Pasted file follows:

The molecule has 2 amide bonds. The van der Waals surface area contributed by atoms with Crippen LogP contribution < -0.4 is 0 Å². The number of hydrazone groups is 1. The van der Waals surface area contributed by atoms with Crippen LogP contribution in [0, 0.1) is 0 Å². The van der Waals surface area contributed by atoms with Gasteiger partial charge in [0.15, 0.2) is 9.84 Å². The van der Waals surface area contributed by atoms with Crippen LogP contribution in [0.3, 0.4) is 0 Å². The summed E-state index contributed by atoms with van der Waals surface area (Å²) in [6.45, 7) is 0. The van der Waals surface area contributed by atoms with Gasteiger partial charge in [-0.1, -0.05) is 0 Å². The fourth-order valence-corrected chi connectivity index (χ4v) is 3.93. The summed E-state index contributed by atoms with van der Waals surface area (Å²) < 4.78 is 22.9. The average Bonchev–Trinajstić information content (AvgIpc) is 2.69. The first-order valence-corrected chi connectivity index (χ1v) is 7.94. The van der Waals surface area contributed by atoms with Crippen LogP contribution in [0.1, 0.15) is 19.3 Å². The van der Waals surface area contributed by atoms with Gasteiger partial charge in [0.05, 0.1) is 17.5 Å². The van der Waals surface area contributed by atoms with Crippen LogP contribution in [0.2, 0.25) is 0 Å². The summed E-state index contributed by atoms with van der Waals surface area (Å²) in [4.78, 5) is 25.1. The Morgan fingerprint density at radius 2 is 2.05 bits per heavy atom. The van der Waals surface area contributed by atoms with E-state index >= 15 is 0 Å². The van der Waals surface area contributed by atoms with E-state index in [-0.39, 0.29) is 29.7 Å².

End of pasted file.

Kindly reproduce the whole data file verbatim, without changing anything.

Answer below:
The molecule has 2 amide bonds. The van der Waals surface area contributed by atoms with Crippen LogP contribution < -0.4 is 0 Å². The number of hydrazone groups is 1. The van der Waals surface area contributed by atoms with Crippen LogP contribution in [0, 0.1) is 0 Å². The van der Waals surface area contributed by atoms with Gasteiger partial charge in [0.15, 0.2) is 9.84 Å². The van der Waals surface area contributed by atoms with Crippen LogP contribution in [0.3, 0.4) is 0 Å². The summed E-state index contributed by atoms with van der Waals surface area (Å²) in [6.45, 7) is 0. The van der Waals surface area contributed by atoms with Gasteiger partial charge in [-0.1, -0.05) is 0 Å². The fourth-order valence-corrected chi connectivity index (χ4v) is 3.93. The summed E-state index contributed by atoms with van der Waals surface area (Å²) < 4.78 is 22.9. The average Bonchev–Trinajstić information content (AvgIpc) is 2.69. The first-order valence-corrected chi connectivity index (χ1v) is 7.94. The van der Waals surface area contributed by atoms with Crippen LogP contribution in [0.1, 0.15) is 19.3 Å². The van der Waals surface area contributed by atoms with Gasteiger partial charge in [0.05, 0.1) is 17.5 Å². The van der Waals surface area contributed by atoms with Crippen LogP contribution in [0.2, 0.25) is 0 Å². The summed E-state index contributed by atoms with van der Waals surface area (Å²) in [4.78, 5) is 25.1. The Morgan fingerprint density at radius 2 is 2.05 bits per heavy atom. The van der Waals surface area contributed by atoms with E-state index >= 15 is 0 Å². The van der Waals surface area contributed by atoms with E-state index in [-0.39, 0.29) is 29.7 Å².